3 Things You Can Do to Avoid a Bad Candidate Experience Like This One

March 29, 2016

I recently saw this posted on LinkedIn by a frustrated job seeker:

“For 8 weeks I have been in a hiring process for a senior design job for a large Media & Entertainment company. During those 8 weeks I had 4 Interviews in all, and all went really well resulting in me being asked back to meet both CEO's (one of the Entertainment Div, the other the CEO of the whole company).

Great news and I was really looking forward to it. 

In prep for my (life-changing) meeting, I spent a huge amount of effort on designing for them. My efforts included a new Mag design, a new ad campaign concept and the initial design and graphics of an App. (All professionally printed out & mocked up accordingly on boards and such, (like I was pitching an ad campaign) I had some great ideas for the company. Plus, I really wanted this job so it’s worth all that spare time.

My designs were 100% better than the company’s current efforts. I showed my wife, my friends, my dog and got feedback that I would be a hard candidate to turn down. I was prepped and ready to go!

That week on 2 occasions the CEO's both cancelled at short notice, (the 2nd time was a mere 2 hours beforehand). Ok, these are busy people, no problem, just let me know when and where, I will be there.

5 days later the dreaded email arrived saying 'they had gone with someone else.'

No re-arranged meeting, no explanation, nothing. nada. I was furious, my work wasted, no chance to show them what I can do, not even an apology. This is such extremely bad practise, even in this day age, I'm angry at the rudeness of it, the fact they couldn't give me 15 mins of time after my efforts just blows me away. A vile treatment of a sincere job hunter in any regards."

After reading this, my first thought was, “Where was the recruiter in all of this?”. I see several places in the process where the recruiter could have shifted this outcome and avoided such a negative candidate experience. Especially, in how they rejected him.

While it might be easier take a step back once you’ve gotten candidates into the interview process, recruiters should always be a part of the entire candidate experience in order to avoid situations like the one above.

Here are three things recruiters can do to avoid negativae candidate experiences:

1. Follow up personally (even when it’s bad news)

Like it or not, when you source and present a candidate, you have entered into a professional relationship with him or her. They have agreed to let you represent them in the process. They’re trusting you. Even though you work for the employer, they see you as an ally.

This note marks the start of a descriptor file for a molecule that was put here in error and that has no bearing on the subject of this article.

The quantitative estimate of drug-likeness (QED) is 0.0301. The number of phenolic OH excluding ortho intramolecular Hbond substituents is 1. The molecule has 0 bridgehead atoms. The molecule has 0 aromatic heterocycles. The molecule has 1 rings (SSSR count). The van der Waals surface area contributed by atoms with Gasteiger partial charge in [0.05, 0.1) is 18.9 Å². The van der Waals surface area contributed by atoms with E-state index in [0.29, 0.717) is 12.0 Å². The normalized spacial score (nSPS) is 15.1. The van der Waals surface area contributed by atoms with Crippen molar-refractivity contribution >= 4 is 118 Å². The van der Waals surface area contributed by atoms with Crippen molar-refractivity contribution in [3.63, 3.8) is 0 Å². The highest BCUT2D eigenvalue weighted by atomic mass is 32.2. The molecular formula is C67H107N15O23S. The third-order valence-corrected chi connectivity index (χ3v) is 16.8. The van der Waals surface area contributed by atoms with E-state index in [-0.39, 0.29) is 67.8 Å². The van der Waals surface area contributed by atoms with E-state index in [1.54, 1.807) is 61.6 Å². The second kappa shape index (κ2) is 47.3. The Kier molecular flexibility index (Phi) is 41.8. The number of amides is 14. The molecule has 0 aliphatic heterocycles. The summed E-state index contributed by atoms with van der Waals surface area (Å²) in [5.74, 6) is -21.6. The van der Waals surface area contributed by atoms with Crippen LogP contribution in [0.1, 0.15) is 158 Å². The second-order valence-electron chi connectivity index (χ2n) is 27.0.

When you don’t follow up personally, even when you have to give the dreaded news that the job went to someone else, it says something about your professionalism as a recruiter.

2. Set realistic expectations

The longer the hiring process is with your company, the more likely the candidate will develop a ‘job crush.’ With each interaction, they’ll get more invested in the idea of working for you.

In the case above, the candidate went all out on a presentation. He ran it past family and friends. He was all-in, only to find out the company wasn’t. If you don’t remind them throughout the process that there are other, equally qualified candidates, they can be really angry and let down when they don’t get chosen.

3. Nurture the relationship

You never know when you’ll need someone with the candidate’s skill sets again. By not nurturing the relationship and staying with them throughout the candidate experience, you won’t be in a position to stay in touch and potentially tap them for another role. Not to mention, it’s highly unlikely they’d ever refer their peers to you as well.

As the tightening labor market turns job seekers into “job shoppers,” recruiters can’t afford to let situations like this to happen on their watch. Like it or not, your company’s employer brand and your own recruiter brand are at stake. With 40%+ of candidates saying they will never apply to a company again after a bad experience in the hiring process, can your organization really afford to ignore the need to properly manage the candidate experience?

*Image from The Great Gatsby

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